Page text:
It’s really daunting to buy a bottle of wine when you don’t know what you want, or anything about wine for that matter. So, the best way to get yourself through this situation to know the basics. It’s never too late to introduce yourself to the words used by the wine-loving world. This way, you can describe what you really want in a wine, and you won’t find yourself lost in translation with a sad ending of wasting your money on something you don’t even like.
Sweet and Dry
These refer to the residual sugar in wine. Dry wine basically means it isn’t sweet because it lacks residual sugar, and sweet wine is the opposite of this. Notable sweet wines include Riesling and Moscato while Sauvignon Blanc and Chardonnay are popular selections for dry wines.
Fruity is a flavor element. It’s important to know that if a wine has a ‘fruity’ taste, it doesn’t necessarily mean it’s sweet. It could just be tangy, zesty or has the aftertaste of cherry. Rieslings are famous for having a fruity flavor, but the 2008 Heartland Stickleback Red and the 2009 Matua Valley Marlborough Pinot Noir are bottles you can buy under a strict budget.
Jammy wines are wines that combine sweetness with a somewhat cooked fruity taste, reminiscent of actual jams that you use for sandwiches or pies. Popular jammy wines are Zinfandels.
Acidity is be described as the crisp but sour or tart taste of wine. All wines have some natural acidity to them, but those that are more acidic work incredibly well with rich food.
Tannin is what causes the bitter and dry sensation you get on your palate when you drink wine. “Tannic” or “Tannin Profile” is generally used when looking for great red wine. Remember that the less tannin it has, the smoother it is.
This term is a bit complicated to talk about, but it’s the literal earthy taste and/or scent of the wine that doesn’t resemble any kind of fruit, herb or spice. But it does remind you of rocks, soil or cement. Baumard Savennières are known to have high minerality.
The finish is the aftertaste that stays in your mouth after you drink wine. Many experts and enthusiast say that a wine’s finish tells you how good the drink actually is.
This is the scent of a wine after it has been fermented inside an oak barrel or a bottle. It’s the indication that a wine has matured over the years (because a bouquet takes years to develop).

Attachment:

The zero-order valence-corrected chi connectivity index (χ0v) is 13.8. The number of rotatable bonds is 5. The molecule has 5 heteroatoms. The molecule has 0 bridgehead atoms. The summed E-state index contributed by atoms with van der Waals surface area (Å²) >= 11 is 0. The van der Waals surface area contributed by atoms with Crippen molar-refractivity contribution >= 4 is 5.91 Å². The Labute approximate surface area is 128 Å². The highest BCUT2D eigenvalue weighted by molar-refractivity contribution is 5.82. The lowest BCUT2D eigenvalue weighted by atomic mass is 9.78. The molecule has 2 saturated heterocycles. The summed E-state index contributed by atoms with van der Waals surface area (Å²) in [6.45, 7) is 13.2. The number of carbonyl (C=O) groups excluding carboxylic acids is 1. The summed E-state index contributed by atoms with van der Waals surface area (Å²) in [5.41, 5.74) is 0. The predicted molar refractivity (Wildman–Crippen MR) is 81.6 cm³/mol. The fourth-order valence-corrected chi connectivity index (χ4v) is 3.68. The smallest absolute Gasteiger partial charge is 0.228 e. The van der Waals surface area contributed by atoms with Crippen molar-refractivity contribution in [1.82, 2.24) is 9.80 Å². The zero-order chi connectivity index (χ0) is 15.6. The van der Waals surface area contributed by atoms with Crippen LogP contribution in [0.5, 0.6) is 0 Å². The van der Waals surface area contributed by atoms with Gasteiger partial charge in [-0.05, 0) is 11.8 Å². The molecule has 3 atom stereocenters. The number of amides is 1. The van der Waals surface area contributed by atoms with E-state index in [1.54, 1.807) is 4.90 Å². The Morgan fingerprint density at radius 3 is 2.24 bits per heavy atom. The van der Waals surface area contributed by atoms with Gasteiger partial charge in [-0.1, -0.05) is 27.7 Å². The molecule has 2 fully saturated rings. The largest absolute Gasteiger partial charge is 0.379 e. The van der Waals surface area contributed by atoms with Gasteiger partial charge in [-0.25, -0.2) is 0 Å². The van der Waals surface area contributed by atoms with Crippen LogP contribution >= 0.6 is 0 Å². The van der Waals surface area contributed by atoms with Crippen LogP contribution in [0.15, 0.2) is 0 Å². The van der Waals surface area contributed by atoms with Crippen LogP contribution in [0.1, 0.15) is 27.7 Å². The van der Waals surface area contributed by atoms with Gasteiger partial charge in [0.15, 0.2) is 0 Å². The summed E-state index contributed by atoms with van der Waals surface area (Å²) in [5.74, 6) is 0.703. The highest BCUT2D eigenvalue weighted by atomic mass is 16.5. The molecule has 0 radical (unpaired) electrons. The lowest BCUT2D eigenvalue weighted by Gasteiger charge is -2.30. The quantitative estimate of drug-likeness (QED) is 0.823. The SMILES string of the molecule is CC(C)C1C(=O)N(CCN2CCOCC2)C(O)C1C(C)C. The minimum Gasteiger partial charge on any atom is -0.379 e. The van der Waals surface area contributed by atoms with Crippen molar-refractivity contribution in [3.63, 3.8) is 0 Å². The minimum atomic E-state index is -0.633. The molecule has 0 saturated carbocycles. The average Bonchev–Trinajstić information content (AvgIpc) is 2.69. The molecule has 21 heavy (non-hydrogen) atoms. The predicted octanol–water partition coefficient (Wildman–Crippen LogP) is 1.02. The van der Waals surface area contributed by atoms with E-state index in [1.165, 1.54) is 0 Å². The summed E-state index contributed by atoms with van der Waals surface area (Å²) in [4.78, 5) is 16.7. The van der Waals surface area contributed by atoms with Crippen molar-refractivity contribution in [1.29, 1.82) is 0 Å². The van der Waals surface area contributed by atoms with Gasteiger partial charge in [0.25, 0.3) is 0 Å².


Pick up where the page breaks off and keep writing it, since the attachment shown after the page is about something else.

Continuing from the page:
Oak is used to give flavor, color, texture and Tannin to wine. It’s utilized in different ways. Wine may be stored in huge oak barrels during fermentation or floating oak chips may be poured into the wine during production. Whatever the case, oak impacts a wine’s taste greatly.
The Body is the overall fullness of the wine, this includes its sweetness, acidity, bitterness etc. – generally, how you feel about the wine as a whole. Full bodied-wines are strong and are high in alcohol while light-bodied wines are subtle and delicate with less alcohol.
A Blend is a wine that’s used with more than one type of grapes. Practically a lot of wines are blends now. They’re not in any way inferior to single-grape wines either.
Region and Label
These two words are related. In fact, wines are labelled according to the region they’re produced in, not the grape variety used to make them. However, newer and younger winemakers have broken this unofficial rule and started labelling their bottles with unconventional names.
This word has two meanings. First, Vintage is popularly a wine that’s been aged for years. Basically, its “old” wine. Another thing that vintage refers to is the year when the grapes were grown, harvested and made into wine. This year, the vintage, is printed on bottles.
Old World is a wine that exclusively comes from Europe. It can also mean that a wine has lower alcohol content, has obvious minerality and higher acidity. Coteaux des Girarmes and the 2009 Chateau Siaurac are some great old world wines.
This is a wine that’s from everywhere else except Europe. It also means that a wine belongs to a class that has more fruity attributes. If you’re new to this group of wines, you might want to start with a 2005 Coyam Emiliana, a 2006 Masi Tupungato Passo Doble or a 2006 Poco Mas Carmenere.